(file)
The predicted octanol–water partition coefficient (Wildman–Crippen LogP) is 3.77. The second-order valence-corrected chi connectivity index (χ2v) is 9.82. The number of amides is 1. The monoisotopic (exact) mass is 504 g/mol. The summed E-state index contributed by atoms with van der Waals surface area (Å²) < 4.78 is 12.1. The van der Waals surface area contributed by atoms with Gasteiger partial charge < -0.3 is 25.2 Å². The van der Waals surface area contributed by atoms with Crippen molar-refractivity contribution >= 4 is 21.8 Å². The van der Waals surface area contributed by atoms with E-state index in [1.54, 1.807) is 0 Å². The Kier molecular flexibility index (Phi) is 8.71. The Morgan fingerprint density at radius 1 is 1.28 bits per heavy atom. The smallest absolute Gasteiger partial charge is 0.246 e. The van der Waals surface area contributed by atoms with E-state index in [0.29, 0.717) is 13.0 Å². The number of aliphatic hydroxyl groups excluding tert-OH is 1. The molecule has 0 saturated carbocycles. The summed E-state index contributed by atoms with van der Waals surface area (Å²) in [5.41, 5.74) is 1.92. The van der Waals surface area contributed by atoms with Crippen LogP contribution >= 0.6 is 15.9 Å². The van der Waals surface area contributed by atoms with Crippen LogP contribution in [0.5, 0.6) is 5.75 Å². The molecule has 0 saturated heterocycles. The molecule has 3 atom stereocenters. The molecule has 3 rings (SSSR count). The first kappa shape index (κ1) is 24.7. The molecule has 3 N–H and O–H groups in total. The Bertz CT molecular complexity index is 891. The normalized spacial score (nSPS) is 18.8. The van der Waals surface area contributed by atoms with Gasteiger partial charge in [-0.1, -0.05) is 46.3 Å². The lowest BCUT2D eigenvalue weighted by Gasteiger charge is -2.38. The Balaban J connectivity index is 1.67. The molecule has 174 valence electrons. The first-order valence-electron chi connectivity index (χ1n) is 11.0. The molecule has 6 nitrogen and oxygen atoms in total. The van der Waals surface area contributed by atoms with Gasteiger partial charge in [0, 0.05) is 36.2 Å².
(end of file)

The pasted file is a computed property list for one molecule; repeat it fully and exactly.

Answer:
The predicted octanol–water partition coefficient (Wildman–Crippen LogP) is 3.77. The second-order valence-corrected chi connectivity index (χ2v) is 9.82. The number of amides is 1. The monoisotopic (exact) mass is 504 g/mol. The summed E-state index contributed by atoms with van der Waals surface area (Å²) < 4.78 is 12.1. The van der Waals surface area contributed by atoms with Gasteiger partial charge < -0.3 is 25.2 Å². The van der Waals surface area contributed by atoms with Crippen molar-refractivity contribution >= 4 is 21.8 Å². The van der Waals surface area contributed by atoms with E-state index in [1.54, 1.807) is 0 Å². The Kier molecular flexibility index (Phi) is 8.71. The Morgan fingerprint density at radius 1 is 1.28 bits per heavy atom. The smallest absolute Gasteiger partial charge is 0.246 e. The van der Waals surface area contributed by atoms with E-state index in [0.29, 0.717) is 13.0 Å². The number of aliphatic hydroxyl groups excluding tert-OH is 1. The molecule has 0 saturated carbocycles. The summed E-state index contributed by atoms with van der Waals surface area (Å²) in [5.41, 5.74) is 1.92. The van der Waals surface area contributed by atoms with Crippen LogP contribution >= 0.6 is 15.9 Å². The van der Waals surface area contributed by atoms with Crippen LogP contribution in [0.5, 0.6) is 5.75 Å². The molecule has 0 saturated heterocycles. The molecule has 3 atom stereocenters. The molecule has 3 rings (SSSR count). The first kappa shape index (κ1) is 24.7. The molecule has 3 N–H and O–H groups in total. The Bertz CT molecular complexity index is 891. The normalized spacial score (nSPS) is 18.8. The van der Waals surface area contributed by atoms with Gasteiger partial charge in [-0.1, -0.05) is 46.3 Å². The lowest BCUT2D eigenvalue weighted by Gasteiger charge is -2.38. The Balaban J connectivity index is 1.67. The molecule has 174 valence electrons. The first-order valence-electron chi connectivity index (χ1n) is 11.0. The molecule has 6 nitrogen and oxygen atoms in total. The van der Waals surface area contributed by atoms with Gasteiger partial charge in [0, 0.05) is 36.2 Å².